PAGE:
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What Happened On This Day In History?
Saturday, January 21th 2017
Today is the 21st day of 2017. There are 344 days left in this year.
Chippewa, Delaware, Ottawa, and Wyandot Indians signed the treaty of Fort McIntosh, ceding present-day Ohio to the United States.
The future president of the Confederacy, Jefferson Davis of Mississippi, and four other Southerners resigned from the U.S. Senate.
New York City's Board of Aldermen passed an ordinance that effectively prohibited women from smoking in public. The measure was vetoed by Mayor George B. McClellan Jr.
The first Kiwanis Club was founded, in Detroit.
Count Basie and His Orchestra recorded "One O'Clock Jump" in New York City for Okeh Records.
A federal jury in New York City found former State Department official Alger Hiss guilty of perjury.
The first nuclear-powered submarine, the USS Nautilus, is launched by the United States at Groton, Connecticut. It is also the largest submarine, at 97 m (319 ft) long.
The supersonic Concorde jet was put into service by Britain and France.
President Carter pardoned almost all Vietnam War draft evaders.
The 52 American hostages held at the US embassy in Tehran for more than 14 months arrive in West Germany on their way home to the United States.
A jury in Manassas, Va., acquitted Lorena Bobbitt by reason of temporary insanity of maliciously wounding her husband, John, whom she'd accused of sexually assaulting her.
Speaker Newt Gingrich was fined as the House voted for first time in history to discipline its leader for ethical misconduct.
Pope John Paul II began his first visit to Cuba.
President Bill Clinton angrily denied reports he'd had an affair with former White House intern Monica Lewinsky and had tried to get her to lie about it.
Former Sen. Dale Bumpers, an Arkansas Democrat, told the Senate impeachment trial of Bill Clinton the president was guilty of a "terrible moral lapse" but not of conduct warranting or even permitting his removal from office.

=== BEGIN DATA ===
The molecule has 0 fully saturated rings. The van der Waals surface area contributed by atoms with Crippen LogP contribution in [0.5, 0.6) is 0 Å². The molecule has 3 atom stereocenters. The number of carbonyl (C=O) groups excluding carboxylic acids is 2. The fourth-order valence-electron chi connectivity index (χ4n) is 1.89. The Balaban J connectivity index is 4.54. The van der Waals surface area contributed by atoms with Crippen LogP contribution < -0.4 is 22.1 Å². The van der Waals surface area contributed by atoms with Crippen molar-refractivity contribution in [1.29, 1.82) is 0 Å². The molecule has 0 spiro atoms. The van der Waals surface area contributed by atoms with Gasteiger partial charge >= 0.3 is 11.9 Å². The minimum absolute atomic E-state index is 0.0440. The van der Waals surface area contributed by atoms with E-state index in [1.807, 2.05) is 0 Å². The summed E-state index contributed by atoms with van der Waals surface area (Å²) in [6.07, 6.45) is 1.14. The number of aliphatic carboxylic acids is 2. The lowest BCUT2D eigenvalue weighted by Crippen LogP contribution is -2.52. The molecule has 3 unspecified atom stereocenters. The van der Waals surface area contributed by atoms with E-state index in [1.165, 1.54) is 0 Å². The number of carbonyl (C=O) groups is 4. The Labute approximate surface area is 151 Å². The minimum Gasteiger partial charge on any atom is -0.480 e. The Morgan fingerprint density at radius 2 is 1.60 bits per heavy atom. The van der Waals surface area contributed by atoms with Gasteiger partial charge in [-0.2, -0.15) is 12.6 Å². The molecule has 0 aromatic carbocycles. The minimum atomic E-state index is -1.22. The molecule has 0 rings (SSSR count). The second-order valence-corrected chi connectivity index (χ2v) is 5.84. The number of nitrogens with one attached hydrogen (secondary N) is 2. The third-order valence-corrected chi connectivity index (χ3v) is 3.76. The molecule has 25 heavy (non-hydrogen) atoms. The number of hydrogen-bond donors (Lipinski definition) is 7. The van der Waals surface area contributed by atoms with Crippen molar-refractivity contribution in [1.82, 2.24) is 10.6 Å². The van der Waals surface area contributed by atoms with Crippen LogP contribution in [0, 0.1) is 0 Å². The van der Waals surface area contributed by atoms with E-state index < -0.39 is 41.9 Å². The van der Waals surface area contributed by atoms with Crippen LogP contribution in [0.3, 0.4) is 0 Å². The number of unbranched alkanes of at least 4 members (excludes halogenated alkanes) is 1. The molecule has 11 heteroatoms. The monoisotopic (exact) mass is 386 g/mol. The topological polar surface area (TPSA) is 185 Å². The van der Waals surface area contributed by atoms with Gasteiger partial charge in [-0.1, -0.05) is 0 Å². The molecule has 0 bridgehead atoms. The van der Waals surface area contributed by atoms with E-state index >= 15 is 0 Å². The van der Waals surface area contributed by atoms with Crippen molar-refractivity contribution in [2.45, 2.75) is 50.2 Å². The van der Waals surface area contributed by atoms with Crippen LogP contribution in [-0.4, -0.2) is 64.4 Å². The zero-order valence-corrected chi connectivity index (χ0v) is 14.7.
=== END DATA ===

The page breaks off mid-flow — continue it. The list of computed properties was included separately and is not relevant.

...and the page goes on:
The grandmothers of Elian Gonzalez traveled to the United States to plead forthe boy's return to Cuba.
The U.S. Census Bureau announced that Hispanics had surpassed blacks as America's largest minority group.
Ethan Allen, American soldier, frontiersman, patriot of the American Revolution.
John Fremont, American mapmaker.
Stonewall (Thomas) Jackson, famous Confederate General of the Civil War.
Roger Nash Baldwin, American founder of the American Civil Liberties Union.
Christian Dior, French couturier.
Benny Hill, British comedian.
Telly Savalas, American Emmy Award-winning actor.
Jack Nicklaus, American golf champion.
Plácido Domingo, Spanish operatic tenor.
Geena Davis, American film actress.
King Louis XVI executed by guillotine in the Place de la Revolution in Paris, one day after being convicted of conspiracy with foreign powers and sentenced to death by the French National Convention.
Russian revolutionary Vladimir Ilyich Lenin died at age 54.
George Orwell (pseudonym for Eric Arthur Blair), Indian-born British novelist and essayist author of "1984," died in London.
Cecil B. de Mille, American film maker.
"Colonel" Tom Parker (born Andreas Cornelius van Kuijk), manager of Elvis Presley.
Actor Jack Lord of "Hawaii Five-O" fame died in Honolulu at age 77.
Peggy Lee (born Norma Dolores Engstrom), popular singer, songwriter, and film actress.